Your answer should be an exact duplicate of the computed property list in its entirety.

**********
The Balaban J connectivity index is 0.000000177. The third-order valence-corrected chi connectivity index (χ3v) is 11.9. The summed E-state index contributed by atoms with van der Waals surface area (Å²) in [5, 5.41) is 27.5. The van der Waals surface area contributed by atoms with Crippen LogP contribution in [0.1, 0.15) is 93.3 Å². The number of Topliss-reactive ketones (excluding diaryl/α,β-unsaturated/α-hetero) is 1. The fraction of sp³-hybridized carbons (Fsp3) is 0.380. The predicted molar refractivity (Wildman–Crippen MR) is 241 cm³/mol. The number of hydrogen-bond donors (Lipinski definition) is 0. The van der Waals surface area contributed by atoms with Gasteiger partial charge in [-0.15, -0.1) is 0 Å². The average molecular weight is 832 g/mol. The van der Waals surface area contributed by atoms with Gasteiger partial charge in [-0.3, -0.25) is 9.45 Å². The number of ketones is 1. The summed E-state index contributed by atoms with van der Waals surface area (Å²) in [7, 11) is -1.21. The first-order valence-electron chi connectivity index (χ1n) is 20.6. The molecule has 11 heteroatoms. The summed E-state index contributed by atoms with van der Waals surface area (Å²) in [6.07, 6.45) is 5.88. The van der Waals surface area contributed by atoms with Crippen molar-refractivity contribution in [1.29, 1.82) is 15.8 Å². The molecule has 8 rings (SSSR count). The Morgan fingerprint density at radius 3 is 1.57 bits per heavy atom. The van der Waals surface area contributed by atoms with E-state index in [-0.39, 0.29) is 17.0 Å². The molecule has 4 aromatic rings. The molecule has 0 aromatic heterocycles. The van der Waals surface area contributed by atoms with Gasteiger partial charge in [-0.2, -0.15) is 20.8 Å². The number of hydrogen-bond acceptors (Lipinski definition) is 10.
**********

The Balaban J connectivity index is 0.000000177. The third-order valence-corrected chi connectivity index (χ3v) is 11.9. The summed E-state index contributed by atoms with van der Waals surface area (Å²) in [5, 5.41) is 27.5. The van der Waals surface area contributed by atoms with Crippen LogP contribution in [0.1, 0.15) is 93.3 Å². The number of Topliss-reactive ketones (excluding diaryl/α,β-unsaturated/α-hetero) is 1. The fraction of sp³-hybridized carbons (Fsp3) is 0.380. The predicted molar refractivity (Wildman–Crippen MR) is 241 cm³/mol. The number of hydrogen-bond donors (Lipinski definition) is 0. The van der Waals surface area contributed by atoms with Gasteiger partial charge in [-0.15, -0.1) is 0 Å². The average molecular weight is 832 g/mol. The van der Waals surface area contributed by atoms with Gasteiger partial charge in [-0.3, -0.25) is 9.45 Å². The number of ketones is 1. The summed E-state index contributed by atoms with van der Waals surface area (Å²) in [7, 11) is -1.21. The first-order valence-electron chi connectivity index (χ1n) is 20.6. The molecule has 11 heteroatoms. The summed E-state index contributed by atoms with van der Waals surface area (Å²) in [6.07, 6.45) is 5.88. The van der Waals surface area contributed by atoms with Crippen molar-refractivity contribution in [1.29, 1.82) is 15.8 Å². The molecule has 8 rings (SSSR count). The Morgan fingerprint density at radius 3 is 1.57 bits per heavy atom. The van der Waals surface area contributed by atoms with E-state index in [-0.39, 0.29) is 17.0 Å². The molecule has 4 aromatic rings. The molecule has 0 aromatic heterocycles. The van der Waals surface area contributed by atoms with Gasteiger partial charge in [-0.2, -0.15) is 20.8 Å². The number of hydrogen-bond acceptors (Lipinski definition) is 10.